Wednesday's move doesn't affect health guidelines for most Type 2 diabetics, but it raises concern about a particularly vulnerable group: Patients at especially high risk of heart attack or stroke.
The 10,000-patient study, dubbed ACCORD, was supposed to answer a big question: Could pushing blood sugar to near-normal levels, below today's recommended target, help protect these high-risk patients' hearts?
Instead, the National Institutes of Health took the rare step of halting part of the study 18 months early - citing 257 deaths among aggressively treated patients compared to 203 among diabetics given more standard care.
That translates into an extra three deaths for every 1,000 participants per year, and researchers were at a loss to explain why. Diabetics' blood sugar wasn't too low, a condition known as hypoglycemia. And a close look at the multiple medications patients used, including the drug Avandia that is suspected of being heart-risky, showed no sign that any were to blame.
Ironically, the study's death rate was well below what doctors usually see in Type 2 diabetics, probably due to the extra care and monitoring they received as part of the research.
Moreover, the aggressively treated patients suffered about 10 percent fewer heart attacks overall than their counterparts, said Dr. William Friedewald of Columbia University, who helped monitor the study.
"However, it appeared that if a heart attack did occur, it was more likely to be fatal" in that group, Friedewald said. "In addition, the intensive treatment group had more unexpected sudden deaths, even without a clear heart attack."
So for now, the NIH's message: Diabetics with heart disease shouldn't strive for near-normal glucose, but to a level long described as optimal for all diabetics - around 7 on a measurement scale known as the A1C.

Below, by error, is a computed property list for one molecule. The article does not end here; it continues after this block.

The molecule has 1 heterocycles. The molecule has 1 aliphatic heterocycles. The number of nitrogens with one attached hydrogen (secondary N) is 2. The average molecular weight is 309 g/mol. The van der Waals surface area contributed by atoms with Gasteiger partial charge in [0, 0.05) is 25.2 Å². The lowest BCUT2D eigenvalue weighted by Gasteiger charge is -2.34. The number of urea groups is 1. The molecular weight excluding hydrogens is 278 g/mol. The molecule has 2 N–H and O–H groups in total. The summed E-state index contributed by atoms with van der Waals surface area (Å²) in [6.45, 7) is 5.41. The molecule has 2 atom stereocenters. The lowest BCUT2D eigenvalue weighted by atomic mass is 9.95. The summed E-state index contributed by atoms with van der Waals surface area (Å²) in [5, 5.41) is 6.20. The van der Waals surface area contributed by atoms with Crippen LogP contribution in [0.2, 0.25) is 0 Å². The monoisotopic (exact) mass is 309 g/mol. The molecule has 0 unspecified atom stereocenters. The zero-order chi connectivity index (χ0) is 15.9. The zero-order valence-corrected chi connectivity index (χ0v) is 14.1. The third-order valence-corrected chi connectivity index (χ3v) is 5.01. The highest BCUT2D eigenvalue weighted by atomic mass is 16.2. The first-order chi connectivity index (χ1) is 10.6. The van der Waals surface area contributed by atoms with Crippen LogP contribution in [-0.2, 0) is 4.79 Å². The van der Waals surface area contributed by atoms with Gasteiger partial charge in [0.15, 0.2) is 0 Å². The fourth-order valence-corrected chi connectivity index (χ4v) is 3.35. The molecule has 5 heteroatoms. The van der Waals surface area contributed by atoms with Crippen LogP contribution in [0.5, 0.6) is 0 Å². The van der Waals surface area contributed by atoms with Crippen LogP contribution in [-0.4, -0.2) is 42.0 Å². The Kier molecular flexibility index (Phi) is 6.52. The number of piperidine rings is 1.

"We obviously were surprised. We were hoping for a positive outcome, but the reason we do this research is we don't know that," said study researcher Dr. Hertzel Gerstein of Canada's McMaster University.
The findings contradict previous research suggesting that the lower diabetics can make their blood sugar, the better. That had specialists cautioning Wednesday that it's too soon to know if the finding among heart patients was a fluke, or a real sign of how exquisitely tailored to each patient's risk factors diabetes care must be.
"Everything else has suggested, for 50 years or more, that tight control was good," said Dr. James Dove, president of the American College of Cardiology. "We've got half a century of literature that is put on the back burner right now by one study. ... It may not be the final decision."
Some 21 million Americans have diabetes, meaning their bodies can't properly regulate blood sugar, or glucose. Diabetics already are at increased risk of heart disease. Type 2 diabetes, the most common form, is linked to obesity, which in turn harms the heart. Plus, high blood sugar over time damages blood vessels.
The A1C test tracks average glucose levels over two or three months. People without diabetes have A1C levels as low as 5.
The American Diabetes Association has long recommended that diabetics aim to get their A1C level below 7, far below the long-common 8 or 9. Every point-drop lowers the risk of serious complications, such as blindness or kidney failure, by 25 percent to 40 percent.
Recent research shows that about half of U.S. patients have succeeded, and that "this overall level of glucose control appears to be of great benefit rather than harm," the ADA said Wednesday.
Getting too far below an A1C of 7 is very difficult, and very few patients outside of research studies succeed. The NIH study aimed to have aggressively treated patients dip below a level of 6, into near-normal range. Only half got below 6.4, compared to an A1C of 7.5 among study volunteers getting standard treatment.
Wednesday's announcement does not change that guideline. Rather, the NIH's National Heart, Lung and Blood Institute added the nuance that diabetics with heart disease stop at a level of 7 rather than dip below, while researchers try to figure out what happened. They have switched all the study participants to standard therapy, and will track their health until June 2009.